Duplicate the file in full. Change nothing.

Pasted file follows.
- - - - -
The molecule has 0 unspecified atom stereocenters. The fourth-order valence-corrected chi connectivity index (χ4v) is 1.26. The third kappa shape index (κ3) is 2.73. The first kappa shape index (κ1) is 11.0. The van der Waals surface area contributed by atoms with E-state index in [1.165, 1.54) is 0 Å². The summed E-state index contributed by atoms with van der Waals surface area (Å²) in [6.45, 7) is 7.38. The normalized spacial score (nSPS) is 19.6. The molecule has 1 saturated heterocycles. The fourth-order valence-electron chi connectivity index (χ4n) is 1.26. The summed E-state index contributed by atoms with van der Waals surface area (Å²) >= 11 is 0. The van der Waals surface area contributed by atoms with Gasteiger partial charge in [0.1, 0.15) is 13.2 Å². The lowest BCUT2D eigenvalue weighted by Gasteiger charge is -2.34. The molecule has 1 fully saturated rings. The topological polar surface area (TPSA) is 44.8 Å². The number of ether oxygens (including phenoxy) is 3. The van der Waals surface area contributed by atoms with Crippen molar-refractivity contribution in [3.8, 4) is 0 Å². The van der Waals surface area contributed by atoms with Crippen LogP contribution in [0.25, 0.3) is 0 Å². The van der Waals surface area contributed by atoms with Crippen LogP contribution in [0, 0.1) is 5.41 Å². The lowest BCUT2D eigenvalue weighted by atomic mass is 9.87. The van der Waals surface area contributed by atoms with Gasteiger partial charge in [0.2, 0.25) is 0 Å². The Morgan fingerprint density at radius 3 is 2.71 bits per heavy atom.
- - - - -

The molecule has 0 unspecified atom stereocenters. The fourth-order valence-corrected chi connectivity index (χ4v) is 1.26. The third kappa shape index (κ3) is 2.73. The first kappa shape index (κ1) is 11.0. The van der Waals surface area contributed by atoms with E-state index in [1.165, 1.54) is 0 Å². The summed E-state index contributed by atoms with van der Waals surface area (Å²) in [6.45, 7) is 7.38. The normalized spacial score (nSPS) is 19.6. The molecule has 1 saturated heterocycles. The fourth-order valence-electron chi connectivity index (χ4n) is 1.26. The summed E-state index contributed by atoms with van der Waals surface area (Å²) >= 11 is 0. The van der Waals surface area contributed by atoms with Gasteiger partial charge in [0.1, 0.15) is 13.2 Å². The lowest BCUT2D eigenvalue weighted by Gasteiger charge is -2.34. The molecule has 1 fully saturated rings. The topological polar surface area (TPSA) is 44.8 Å². The number of ether oxygens (including phenoxy) is 3. The van der Waals surface area contributed by atoms with Crippen molar-refractivity contribution in [3.8, 4) is 0 Å². The van der Waals surface area contributed by atoms with Crippen LogP contribution in [0.25, 0.3) is 0 Å². The van der Waals surface area contributed by atoms with Crippen LogP contribution in [0, 0.1) is 5.41 Å². The lowest BCUT2D eigenvalue weighted by atomic mass is 9.87. The van der Waals surface area contributed by atoms with Gasteiger partial charge in [0.2, 0.25) is 0 Å². The Morgan fingerprint density at radius 3 is 2.71 bits per heavy atom.